Brand has waited for years to hear such poetry. Last Saturday, before a near-sellout in the Staples Center, he scored 30 points in a 102--90 win over Cleveland. "There was a time when we lost a lot of games," says Brand, "and the losing [didn't] hurt as much." And now? "You lose a game, and it stings. [That] feels good."
Will Portland's Center Hold?
A rising star says he wants to stay with the team so badly that he may be willing to sign at a discount--an eight-figure discount!--but the team, despite the fat wallet of its billionaire owner, may not be able to afford him.
That could be the story of the Trail Blazers and their 26-year-old center Joel Przybilla, the No. 9 pick in the 2000 draft who was a bust with Milwaukee and then Atlanta. Before the start of last season, Portland signed the 7'1" center to a two-year, $3 million contract, a move for which general manager John Nash was widely criticized--until Przybilla emerged as one of the league's top defensive centers. "I ran into opposition from our [then coaching staff, headed by Maurice Cheeks], who wanted us to sign Scott Williams," says Nash.
Now Nash is being lashed for not including a team option for Przybilla's third year, which would've given Portland his Bird rights. Unless the Blazers dump the contracts of Theo Ratliff, Darius Miles and Ruben Patterson by the Feb. 23 trading deadline, they won't be able to offer Przybilla more than the midlevel exception (about $5 million per year) when he becomes a free agent this summer. "It's looking dim," coach Nate McMillan says of holding on to Przybilla, who could land a deal similar to the $60 million-- plus contracts signed by Samuel Dalembert and Tyson Chandler last summer. "I want him, [management] wants him, but the situation that we're in makes it difficult to keep him."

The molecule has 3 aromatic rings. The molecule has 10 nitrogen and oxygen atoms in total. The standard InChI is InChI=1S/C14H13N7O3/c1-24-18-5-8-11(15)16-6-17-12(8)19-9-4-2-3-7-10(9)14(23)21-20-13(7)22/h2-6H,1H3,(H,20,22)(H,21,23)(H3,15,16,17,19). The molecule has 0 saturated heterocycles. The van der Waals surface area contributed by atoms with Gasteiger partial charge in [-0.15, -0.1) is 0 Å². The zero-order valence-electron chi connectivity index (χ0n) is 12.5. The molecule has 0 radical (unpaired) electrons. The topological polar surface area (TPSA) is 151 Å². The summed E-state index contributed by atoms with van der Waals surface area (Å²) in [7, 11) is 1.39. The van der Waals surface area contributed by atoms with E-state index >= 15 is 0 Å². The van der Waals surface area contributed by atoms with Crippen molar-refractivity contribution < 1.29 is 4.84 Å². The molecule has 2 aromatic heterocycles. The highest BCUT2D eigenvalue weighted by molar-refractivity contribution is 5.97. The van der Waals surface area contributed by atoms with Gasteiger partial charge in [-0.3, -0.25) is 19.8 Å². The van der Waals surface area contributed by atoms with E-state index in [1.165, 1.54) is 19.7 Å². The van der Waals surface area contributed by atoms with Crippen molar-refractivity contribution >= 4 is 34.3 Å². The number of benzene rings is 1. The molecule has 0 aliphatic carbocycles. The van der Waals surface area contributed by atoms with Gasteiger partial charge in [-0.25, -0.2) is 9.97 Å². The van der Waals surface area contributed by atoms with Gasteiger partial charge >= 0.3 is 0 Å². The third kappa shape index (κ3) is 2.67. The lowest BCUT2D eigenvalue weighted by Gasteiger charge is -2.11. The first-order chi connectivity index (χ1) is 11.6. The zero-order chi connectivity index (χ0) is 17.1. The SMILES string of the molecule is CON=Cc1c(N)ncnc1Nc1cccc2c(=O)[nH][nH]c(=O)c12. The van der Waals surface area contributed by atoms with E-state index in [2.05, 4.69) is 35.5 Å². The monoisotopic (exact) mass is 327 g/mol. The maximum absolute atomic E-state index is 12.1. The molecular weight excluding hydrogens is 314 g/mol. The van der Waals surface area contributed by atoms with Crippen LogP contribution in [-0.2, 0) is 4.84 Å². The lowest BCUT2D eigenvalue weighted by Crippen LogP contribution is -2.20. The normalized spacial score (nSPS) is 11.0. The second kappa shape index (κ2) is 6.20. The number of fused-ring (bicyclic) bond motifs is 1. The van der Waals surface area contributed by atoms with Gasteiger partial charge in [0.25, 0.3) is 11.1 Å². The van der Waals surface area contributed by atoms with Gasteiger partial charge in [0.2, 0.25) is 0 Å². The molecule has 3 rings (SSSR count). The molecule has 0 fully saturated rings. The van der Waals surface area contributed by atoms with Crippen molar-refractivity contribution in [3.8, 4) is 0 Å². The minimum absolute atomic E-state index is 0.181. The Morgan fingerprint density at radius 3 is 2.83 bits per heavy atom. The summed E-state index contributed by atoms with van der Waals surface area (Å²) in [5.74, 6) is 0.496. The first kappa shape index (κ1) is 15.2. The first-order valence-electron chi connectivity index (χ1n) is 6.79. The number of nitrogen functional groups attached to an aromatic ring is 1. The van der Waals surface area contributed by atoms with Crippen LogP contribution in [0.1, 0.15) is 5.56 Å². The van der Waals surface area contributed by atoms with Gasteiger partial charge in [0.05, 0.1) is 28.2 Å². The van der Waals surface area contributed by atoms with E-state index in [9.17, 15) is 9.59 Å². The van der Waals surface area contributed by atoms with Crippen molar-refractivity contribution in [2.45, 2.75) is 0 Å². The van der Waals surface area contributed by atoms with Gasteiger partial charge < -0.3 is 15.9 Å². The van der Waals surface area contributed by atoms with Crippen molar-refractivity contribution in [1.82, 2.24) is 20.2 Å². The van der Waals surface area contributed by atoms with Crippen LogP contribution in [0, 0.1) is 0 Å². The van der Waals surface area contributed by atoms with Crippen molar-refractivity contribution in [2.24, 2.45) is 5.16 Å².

Difficult, but not impossible. Przybilla says he'd consider a two-year midlevel contract with an option after the first year that would enable him to sign a lucrative, long-term deal with Portland in 2007. The risk is that a career-ending injury in the interim could cost him as much as $50 million. He might take the chance. "My main priority is to stay here because this organization gave me a shot when no one else did," Przybilla says. "I'm happy here, and I've been in places where I wasn't happy. Happiness is a lot more important than money."
Worth The Points?
Whereas you could argue that the Lakers must have Kobe score 30 points to be competitive, Cleveland has been more successful when LeBron doesn't reach that mark. The following are the winning percentages of the top five scorers (dating back to last season) when they go for 30 ... and when they don't.
[This article contains a table. Please see hardcopy of magazine or PDF.]